A native of Benin, located between Togo and Nigeria in West Africa, Kidjo was one of nine children born into a performing family. Her mother, a director and a choreographer, ran a local theater troupe in Ouidah, where Kidjo learned to dance, sing, and act from the age of six. Her father and brothers were guitarists and helped Kidjo master traditional Benin and Indian music as well as Western pop and rock music with the Kidjo Brothers Band as a teenager before she struck out on her own to perform on radio broadcasts and in music festivals throughout Benin.

A woman performing alone was still looked down upon in Benin culture; however, when government repression made it clear that Kidjo could not freely express herself, she fled the country and in 1983 moved to Paris to study law. While in Paris she met other exiled African and Caribbean musicians as well as French and American artists, all of whom helped her to learn and cross-fertilize the wide variety of international styles that would become part of her performing arsenal when she decided to pursue a music career. Kidjo joined the Afro-funk group Alafia before singing and recording Afro-jazz-rock fusion with Pili Pili. Then, in 1987, she formed her own band with French bassist, composer, and producer Jean Hebrail, who also became her husband. Together they recorded her first album in the West, Parakou (1990), as well as follow-ups.

Loganzo (1991) gave Kidjo her first commercial airplay with her first dance hit, "Batonga"; the album included a nod to her idol and role model Miriam Makeba, the Swahili ballad "Malaika," which Makeba had made famous. Joining Kidjo on her first major American tour as part of the 1992 African Fete were Branford Marsalis, who had performed on Loganzo, and Peter Gabriel.

The hit single "Agolo" from Ayé (1994) and its colorful Grammy Awardnominated music video further established Kidjo as an international star and as a staple of the dance club scene. Fifa (1996) is a salute to Kidjo's Benin roots and features the guitar work of Carlos Santana on "Naïma." Kidjo's dynamic voice has also been a regular presence on soundtracks of movies that have included a string of unrelated singles. The most popular of these was Kidjo's performance of "We Are One" for The Lion King II: Simba's Pride (1998).

Oremi (1998) ("my friends") is the first in a trilogy of albums that are part of a Kidjo-led guided tour of the music of the black diaspora. As a cultural ambassador Kidjo offers a statement of her own African roots but also seeks to demonstrate how African music has both influenced and been influenced by African-American musicians, especially those of the R&B variety. Oremi opens with an African send-up of Jimi Hendrix's "Voodoo Child." Guest performers on the album include Robbie Nevil, Cassandra Wilson, Branford Marsalis, and Kelly Price. Black Ivory Soul (2002) moves Kidjo's tour into South America; it is a festive exploration of the kinship between African and Brazilian music. Performing guests include Roots drummer Ahmir Thompson and Dave Matthews. The third album of the completed trilogy will explore the African connection to music of Haiti, Cuba, and New Orleans.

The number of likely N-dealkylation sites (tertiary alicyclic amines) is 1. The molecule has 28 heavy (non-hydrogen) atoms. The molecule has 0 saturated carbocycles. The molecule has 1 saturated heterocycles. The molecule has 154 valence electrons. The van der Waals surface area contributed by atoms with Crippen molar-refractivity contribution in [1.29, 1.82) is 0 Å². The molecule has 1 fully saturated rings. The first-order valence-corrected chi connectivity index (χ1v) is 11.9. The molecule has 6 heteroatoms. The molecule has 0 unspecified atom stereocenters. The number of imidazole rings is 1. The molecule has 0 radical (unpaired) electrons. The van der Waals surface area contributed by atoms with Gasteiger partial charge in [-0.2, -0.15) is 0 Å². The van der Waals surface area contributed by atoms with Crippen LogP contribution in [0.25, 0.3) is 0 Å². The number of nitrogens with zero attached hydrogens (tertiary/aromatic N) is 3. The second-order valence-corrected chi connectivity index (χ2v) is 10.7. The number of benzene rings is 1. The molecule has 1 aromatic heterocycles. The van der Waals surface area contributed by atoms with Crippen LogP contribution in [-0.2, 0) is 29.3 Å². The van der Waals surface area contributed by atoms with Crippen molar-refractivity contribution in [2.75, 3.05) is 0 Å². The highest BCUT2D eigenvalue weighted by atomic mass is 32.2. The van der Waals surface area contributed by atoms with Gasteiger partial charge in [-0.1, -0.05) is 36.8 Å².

Kidjo mostly sings in Fon, Benin's primary language, but she also sings in Yoruba, French, and English. Part of Kidjo's unique ability to bond with her audiences while she performs is that singing was always a vital part of everyday life personally and publicly in Benin. The vital importance of dancing, a natural expression of Benin culture and of the voodoo religion that originated there, is also obvious as Kidjo contagiously gyrates her way through her concerts, often inspiring audience members to join with her in joyous jubilation.


SELECTIVE DISCOGRAPHY:

Parakou (Aye, 1990); Loganzo (Mango/Island, 1991); Ayé (Mango/Island, 1994); Fifa (Mango/Island, 1996); Amazing Grace (Island, 1997); Oremi (Mango/Island, 1998); Lilith Fair: A Celebration of Women in Music, Volume 2 (Arista, 1999); Keep on Moving: The Best of Angélique Kidjo (Wrasse Columbia, 2001); Black Ivory Soul (Columbia, 2002); Cover the World: World Music Versions of Classic Pop Hits (Putumayo World Music, 2003). Soundtracks: Street Fighter (MCA, 1994); Ace Ventura: When Nature Calls (MCA, 1995); Lion King II: Simba's Pride (Disney, 1998); The Wild Thornberrys Movie (Jive, 2002); The Truth About Charlie (Sony, 2002); People I Know (Universal, 2003).


BIBLIOGRAPHY:

A. McGovern, Musichound World: The Essential Album Guide (New York, 2000).


WEBSITE:

www.angeliquekidjo.com.

dennis polkow

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"Kidjo, Angélique." Baker's Biographical Dictionary of Popular Musicians Since 1990. . Encyclopedia.com. 19 Aug. 2017 <http://www.encyclopedia.com>.

"Kidjo, Angélique." Baker's Biographical Dictionary of Popular Musicians Since 1990. . Encyclopedia.com. (August 19, 2017). http://www.encyclopedia.com/education/dictionaries-thesauruses-pictures-and-press-releases/kidjo-angelique

"Kidjo, Angélique." Baker's Biographical Dictionary of Popular Musicians Since 1990. . Retrieved August 19, 2017 from Encyclopedia.com: http://www.encyclopedia.com/education/dictionaries-thesauruses-pictures-and-press-releases/kidjo-angelique